Boston Red Sox third baseman Pablo Sandoval struggled in 2015, but will a new workout regimen and diet help reverse his and Boston’s fortunes next year?
If you’re anything like me, your interest in personal dietary restrictions doesn’t extend far outside a selective comfort zone. Fortunately, despite being advanced in so many ways, science still hasn’t fully come to terms with what is actually good for you or otherwise, and in what way. Take wine for example. Scientific studies have heralded a glass of wine per day as helping reduce the chance for coronary heart attack and stroke for decades, but, recently, they found you can throw Alzheimer’s and dementia on that pile too. One wonders then how much benefit could be wrought from two glasses of wine each day, but I digress.
For troubled Boston Red Sox third baseman Pablo “Panda” Sandoval however, it seems the wine diet, the burger diet, or the pizza diet may be put on hold in favour of a more traditional method of losing weight, perhaps involving bamboo shoots. Under the tenure of Red Sox President of Baseball Operations Dave Dombrowski, Sandoval has started a new daily regime of diet and exercise over the offseason, as reported by Peter Gammons:
"“He (Dombrowski) listened to (Red Sox GM Mike) Hazan and others who strongly believe Pablo Sandoval’s two-a-day workouts in the Dominican and his new diet chef will result in his 2014 form.”"
Sandoval being large is nothing new but he had always resisted the urges to cut back, both with the San Francisco Giants and under former Red Sox GM Ben Cherrington, which was justified, at least in part, by his continued performances at the plate. Then 2015 happened.
You see, Sandoval’s annual performances have been somewhat slumping since the beginning. From the dizzying heights of a 2011 line of .315/.357/.552 to the only very good .279/.324/.415 in 2014, Panda’s output has seen a steady, though not major by any means, decline. But 2015 was simply a disaster. After signing with the Red Sox in the offseason, he would finish the year with a dire .245/.292/.366 line and showed marked signs of even failing to make the basic defensive plays at third base. His WAR for the year was a shocking -2.0, removing him from the lineup was the classic case of addition by subtraction and unsurprisingly he would sit out more games than year since 2012.
Unfortunately for Boston, Sandoval is equally as undesirable by other teams as he is for the Red Sox. Whether by his middling performances or his embarrassing suspension, for liking a latino lovely’s Instagram photo during game time, Sandoval’s value has never been lower. With that in mind, it’s no surprise Dombrowski came down hard on Sandoval to get in shape. For a start, he’s done the same thing with Hanley Ramirez and he ultimately fell in line. In Sandoval’s case there should, in theory, be even more to be gained from attempting to get him fit.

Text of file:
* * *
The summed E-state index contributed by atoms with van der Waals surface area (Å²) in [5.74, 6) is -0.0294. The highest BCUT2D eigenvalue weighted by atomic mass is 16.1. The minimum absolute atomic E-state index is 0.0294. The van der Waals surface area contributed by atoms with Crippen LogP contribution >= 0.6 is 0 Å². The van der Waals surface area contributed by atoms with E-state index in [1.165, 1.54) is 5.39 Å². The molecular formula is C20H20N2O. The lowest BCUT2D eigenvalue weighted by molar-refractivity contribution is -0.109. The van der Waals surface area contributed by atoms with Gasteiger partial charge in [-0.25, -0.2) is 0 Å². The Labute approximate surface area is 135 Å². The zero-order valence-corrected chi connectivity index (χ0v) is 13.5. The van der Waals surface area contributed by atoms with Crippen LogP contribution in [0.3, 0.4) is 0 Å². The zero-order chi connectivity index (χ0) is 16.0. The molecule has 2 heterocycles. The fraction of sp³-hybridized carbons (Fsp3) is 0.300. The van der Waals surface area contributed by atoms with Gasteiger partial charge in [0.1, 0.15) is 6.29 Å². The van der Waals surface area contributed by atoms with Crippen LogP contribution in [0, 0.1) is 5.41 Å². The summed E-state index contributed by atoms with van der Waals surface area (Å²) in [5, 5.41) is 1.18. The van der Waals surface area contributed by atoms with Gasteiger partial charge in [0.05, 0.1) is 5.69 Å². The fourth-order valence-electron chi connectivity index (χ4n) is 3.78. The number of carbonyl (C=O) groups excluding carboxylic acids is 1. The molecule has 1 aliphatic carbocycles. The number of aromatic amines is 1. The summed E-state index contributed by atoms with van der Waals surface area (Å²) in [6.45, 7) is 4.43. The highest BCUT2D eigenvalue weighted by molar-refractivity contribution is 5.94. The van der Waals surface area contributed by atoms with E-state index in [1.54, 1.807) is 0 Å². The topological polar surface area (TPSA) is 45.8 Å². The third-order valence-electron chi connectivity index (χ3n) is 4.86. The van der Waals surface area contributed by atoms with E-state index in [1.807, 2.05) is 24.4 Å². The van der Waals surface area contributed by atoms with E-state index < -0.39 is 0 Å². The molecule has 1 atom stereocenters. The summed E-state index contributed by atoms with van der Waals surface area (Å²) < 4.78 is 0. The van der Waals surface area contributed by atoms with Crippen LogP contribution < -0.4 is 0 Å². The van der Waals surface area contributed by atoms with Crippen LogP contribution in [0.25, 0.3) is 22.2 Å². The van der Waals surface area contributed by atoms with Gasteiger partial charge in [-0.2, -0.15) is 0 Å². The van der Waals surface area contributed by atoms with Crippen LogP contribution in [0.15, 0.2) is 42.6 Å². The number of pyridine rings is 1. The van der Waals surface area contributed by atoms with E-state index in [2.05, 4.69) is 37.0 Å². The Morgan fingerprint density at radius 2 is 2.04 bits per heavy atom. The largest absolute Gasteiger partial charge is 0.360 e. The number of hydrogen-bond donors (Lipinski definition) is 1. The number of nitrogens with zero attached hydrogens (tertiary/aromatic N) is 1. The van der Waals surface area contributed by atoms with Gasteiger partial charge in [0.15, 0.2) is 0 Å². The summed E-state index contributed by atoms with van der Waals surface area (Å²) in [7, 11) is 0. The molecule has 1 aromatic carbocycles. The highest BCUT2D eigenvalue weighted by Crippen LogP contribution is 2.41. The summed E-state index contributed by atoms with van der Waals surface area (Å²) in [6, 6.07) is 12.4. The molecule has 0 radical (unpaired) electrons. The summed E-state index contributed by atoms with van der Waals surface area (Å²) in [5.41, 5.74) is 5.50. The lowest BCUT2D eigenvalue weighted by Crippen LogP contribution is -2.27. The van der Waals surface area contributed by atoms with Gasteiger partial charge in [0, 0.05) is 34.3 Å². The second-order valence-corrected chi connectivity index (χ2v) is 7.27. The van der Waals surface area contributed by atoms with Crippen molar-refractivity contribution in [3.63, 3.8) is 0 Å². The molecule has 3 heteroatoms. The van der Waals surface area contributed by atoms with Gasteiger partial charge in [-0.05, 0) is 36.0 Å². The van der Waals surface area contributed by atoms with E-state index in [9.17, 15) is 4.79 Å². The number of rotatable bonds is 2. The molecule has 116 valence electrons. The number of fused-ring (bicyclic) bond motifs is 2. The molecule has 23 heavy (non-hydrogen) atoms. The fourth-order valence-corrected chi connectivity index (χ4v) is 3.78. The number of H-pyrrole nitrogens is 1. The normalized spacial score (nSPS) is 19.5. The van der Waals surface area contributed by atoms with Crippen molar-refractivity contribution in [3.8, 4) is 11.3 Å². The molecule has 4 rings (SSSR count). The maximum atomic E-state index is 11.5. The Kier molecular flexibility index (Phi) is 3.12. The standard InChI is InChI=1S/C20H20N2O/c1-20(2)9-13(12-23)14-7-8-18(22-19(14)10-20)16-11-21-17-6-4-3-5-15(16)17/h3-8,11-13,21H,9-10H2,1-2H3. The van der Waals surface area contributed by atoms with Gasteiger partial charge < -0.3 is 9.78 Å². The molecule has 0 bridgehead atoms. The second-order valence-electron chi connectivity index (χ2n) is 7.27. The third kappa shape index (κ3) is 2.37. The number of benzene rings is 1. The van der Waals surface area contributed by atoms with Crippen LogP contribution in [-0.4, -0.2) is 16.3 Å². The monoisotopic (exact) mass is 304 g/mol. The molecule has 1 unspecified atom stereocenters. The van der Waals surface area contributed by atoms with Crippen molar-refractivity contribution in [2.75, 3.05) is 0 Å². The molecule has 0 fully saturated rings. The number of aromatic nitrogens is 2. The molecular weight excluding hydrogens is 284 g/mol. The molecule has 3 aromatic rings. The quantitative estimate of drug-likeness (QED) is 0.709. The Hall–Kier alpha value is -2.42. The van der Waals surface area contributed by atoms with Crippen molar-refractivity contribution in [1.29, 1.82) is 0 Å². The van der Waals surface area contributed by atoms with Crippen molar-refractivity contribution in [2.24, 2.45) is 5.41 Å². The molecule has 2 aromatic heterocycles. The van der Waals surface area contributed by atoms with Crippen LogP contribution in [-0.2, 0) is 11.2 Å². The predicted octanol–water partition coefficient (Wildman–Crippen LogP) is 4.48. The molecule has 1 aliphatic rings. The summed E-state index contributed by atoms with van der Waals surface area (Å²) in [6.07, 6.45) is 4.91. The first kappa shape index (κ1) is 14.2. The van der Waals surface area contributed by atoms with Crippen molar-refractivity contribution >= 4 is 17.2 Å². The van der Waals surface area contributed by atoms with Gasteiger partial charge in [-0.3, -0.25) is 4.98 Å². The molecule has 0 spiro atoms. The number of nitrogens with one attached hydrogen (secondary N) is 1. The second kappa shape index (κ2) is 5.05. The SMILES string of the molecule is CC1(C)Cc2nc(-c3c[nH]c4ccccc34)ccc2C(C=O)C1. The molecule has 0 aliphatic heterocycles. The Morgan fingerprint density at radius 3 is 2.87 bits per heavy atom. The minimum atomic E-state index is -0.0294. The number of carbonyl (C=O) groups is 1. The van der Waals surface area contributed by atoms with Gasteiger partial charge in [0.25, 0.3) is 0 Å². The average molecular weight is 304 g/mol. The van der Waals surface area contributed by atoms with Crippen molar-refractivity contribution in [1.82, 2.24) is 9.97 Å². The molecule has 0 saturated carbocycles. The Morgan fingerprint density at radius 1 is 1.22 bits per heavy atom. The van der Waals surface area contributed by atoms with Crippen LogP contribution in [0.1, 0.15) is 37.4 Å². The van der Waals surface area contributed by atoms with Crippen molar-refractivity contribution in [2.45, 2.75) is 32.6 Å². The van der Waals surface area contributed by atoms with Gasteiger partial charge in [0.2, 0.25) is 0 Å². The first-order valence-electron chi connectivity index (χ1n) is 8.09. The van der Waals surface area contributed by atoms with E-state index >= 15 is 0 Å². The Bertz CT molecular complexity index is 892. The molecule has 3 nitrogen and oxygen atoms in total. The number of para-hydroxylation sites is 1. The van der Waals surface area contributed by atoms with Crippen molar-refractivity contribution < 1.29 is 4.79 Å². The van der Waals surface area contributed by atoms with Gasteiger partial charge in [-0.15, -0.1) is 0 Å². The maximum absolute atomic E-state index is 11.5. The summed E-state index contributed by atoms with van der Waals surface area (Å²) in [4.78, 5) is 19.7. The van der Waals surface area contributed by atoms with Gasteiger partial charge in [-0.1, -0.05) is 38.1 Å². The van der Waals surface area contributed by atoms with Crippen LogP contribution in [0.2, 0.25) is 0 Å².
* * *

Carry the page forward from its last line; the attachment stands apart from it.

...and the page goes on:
Sandoval is quite a bit younger than Ramirez and while his performance may have been decreasing annually, there’s more likelihood that 2015 was simply an outlying bad campaign from which he can potentially rebound. If nothing else, Sandoval at least has a position he can be semi-competent in, 2015 not withstanding. Ramirez isn’t welcome anywhere on the park, making his value to the other teams, and indeed, the Red Sox at present, minimal at best. Dombrowski may be hoping to whip Panda into shape and test the waters nearer to the end of the offseason. If such a strategy isn’t unthinkable with Ramirez then all the more so for Sandoval.
That said, there’s no getting round it, Boston will have to eat some of that massive $95 million contract to have anybody interested, and they may well just choose to diet themselves and forego the financial after-taste.
Even so, it does no harm to try their luck with having Sandoval diet for longer than his bathroom/Instagram breaks. His performance can only improve and, unlike with Ramirez, there isn’t a solid candidate such as Travis Shaw to take over. Though careful observers will note that the Red Sox did try their hand at Shaw in third base in winter ball, but the experiment ended early by injury and that only leaves question marks Dombrowski arguably doesn’t want going into a year in which he seeks contention.
It’s hard to say how Dombrowski will ultimately deal with the Panda problem going forward, only one of many toxic assets he inherited from his predecessor. This much is for sure, Sandoval knows that for his career’s sake, if not the team’s, that he needs to start caring just a little bit more. A diet is only the first step.